Chapter 1 - Who Owns CRISPR-Cas9?


    The past few years has seen CRISPR/Cas9 emerge as the driving force that could revolutionize gene therapy, precision medicine and many other biological problems.  It has been heralded as the technology that could cure anything from cystic fibrosis to muscular dystrophy to HIV. It also promises to revolutionize agriculture, reduce infectious diseases and save global animal extinction. The implications of this technology are so huge that Science magazine dedicated a special edition to it in 2015 as breakthrough of the year.  The biotech world as well as Wall Street are now invested in some tantalizingly opportunities that this technology can bring.  With the start of the first clinical trials utilizing the CRISPR system this year, many investors are in an uproar over its commercial applications.  Furthermore, one only has to look to Hollywood and bingeable TV such as Rampage, Luke Cage and C.R.I.S.P.R. (I kid you not!) to know that it has entered the mainstream consciousness of our society.

    Rampage, the Hollywood movie starring D.T.R.Johnson and CRISPR-imaginary monsters:

    Yet the real action movie fight for CRISPR has been going on behind the scenes in a long drawn-out court battle between two rival academic institutions, the Broad Institute in Cambridge Massachusetts and the University of California at Berkeley.  The fight centers around who owns the patents rights to CRISPR/Cas9 gene-editing.  With so much at stake, it is little wonder this patent litigation battle has become “the most heated ever between two educational institutions” according to New York law expert Jacob Sherkow.

    Two main scientists on either side of the CRISPR battle, Jennifer Doudna (left) and Feng Zhang (right):


    Here is a brief background:

    CRISPR stands for Clustered Regularly Interspaced Short Palindromic Repeats, or segments of DNA used by bacteria to cut out unwanted invading DNA from phages (viruses that invade bacteria).  Cas9 (CRISPR associated protein 9) is a protein which aids the function of CRISPR to cut out undesirable foreign genes.  A few years ago it was found that CRISPR-Cas9 could be engineered to edit the entire genomes of a panoply of organisms from bacteria all the way to mammals and humans, thus potentially curing many genetic diseases.  As with any discovery many teams of scientists worked to uncover mechanisms CRISPR-Cas system.

    In April 2014, a broad U.S. patent was awarded to Feng Zhang, a scientist at the MIT-Harvard Broad Institute who claims to have discovered the effectiveness of CRISPR-Cas9 on gene editing in human cells.  Zhang filed his patent with a priority date of Dec 2012.  Just a few months later, a Breakthrough Prize was awarded to Jennifer Doudna and Emmanuelle Charpentier from UC Berkeley and Vienna, Austria, for their contribution to the discovery of CRISPR.  Doudna and Charpentier filed a patent with a priority date of May 25, 2012, which includes 155 claims, encompassing numerous applications of the system for a variety of cell types.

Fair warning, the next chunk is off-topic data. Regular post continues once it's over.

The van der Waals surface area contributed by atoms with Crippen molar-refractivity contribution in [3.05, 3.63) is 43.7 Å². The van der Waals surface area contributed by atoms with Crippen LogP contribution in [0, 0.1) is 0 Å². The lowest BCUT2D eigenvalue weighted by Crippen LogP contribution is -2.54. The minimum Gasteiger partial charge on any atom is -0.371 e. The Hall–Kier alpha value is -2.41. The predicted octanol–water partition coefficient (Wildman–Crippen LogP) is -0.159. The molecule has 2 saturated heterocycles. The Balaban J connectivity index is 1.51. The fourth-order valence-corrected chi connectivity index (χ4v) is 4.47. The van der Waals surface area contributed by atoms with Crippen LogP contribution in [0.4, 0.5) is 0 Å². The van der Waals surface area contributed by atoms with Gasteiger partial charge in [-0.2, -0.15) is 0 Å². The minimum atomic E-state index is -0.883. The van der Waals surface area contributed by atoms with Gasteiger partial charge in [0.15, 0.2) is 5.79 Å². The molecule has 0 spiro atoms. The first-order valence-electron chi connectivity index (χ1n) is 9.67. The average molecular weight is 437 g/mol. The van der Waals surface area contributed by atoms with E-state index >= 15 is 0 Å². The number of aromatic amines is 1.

The Takeaway:

    The biggest difference between the two patents was that Doudna’s involved modifying just prokaryotic cells while Zhang’s included the use of CRISPR on eukaryotic cells in vivo, enabled him to potentially apply it in human trials.  Although the Broad patent was filed a few months later than the UC patent, the Broad patent was awarded first based on the “First to File” system and on Zhang’s expedited review payment. In early 2016, UC Berkeley requested that a patent interference be initiated claiming that the Doudna / Charpentier team invented CRISPR first. In February 2017 the USPTO Appeals Board rejected this claim. Furthermore, the board concluded that Zhang’s work in eukaryotic and mammalian cells was not an “obvious extension” of Doudna’s work so he had no “reasonable expectation” of success. This decision meant that the Broad Institute patent remained valid and the UC Berkeley team had to file their case with the US Court of Appeals for the Federal Circuit.  This week, as of September 10th, the Federal Circuit court awarded the pivotal intellectual property to the Broad team and upheld the previous decision from the USPTO. It looks like the Broad Institute team have won the overall court battle and things are coming to a close.

    Three Main issues with the CRISPR patent dispute:

    At the time of the original patent dispute in 2014, several challenges arose.  Firstly, Doudna and Charpentier argued that they filed the patent documents for CRISPR before Zhang because they had an earlier priority date but Zhang was awarded the patent first.  Zhang was awarded the broad patent because he had a laboratory notebook demonstrating his group was doing CRISPR genome editing in human cells before anyone else and also because he paid for an expedited patent review.  Patent lawyers have disputed over the nuances of “First to file” ever since the America Invents Act was signed in 2011.  Thus, the obscurity of the definition contributed to the argument right at the beginning.

    Secondly, hundreds of patents which make use of the CRISPR-Cas9 technology have now been filed by leading scientists around the world.  If the patents filed by Zhang are broad enough this could land many scientists with patent infringements if CRISPR-Cas9 were licensed.  In June this year, the USPTO granted Doudna and the UC team a reprieve by awarding them two of the original CRISPR-Cas9 patents (patent 1 and patent 2) they had filed for editing short nucleotide regions of genomes.  Unfortunately these may have little commercial value.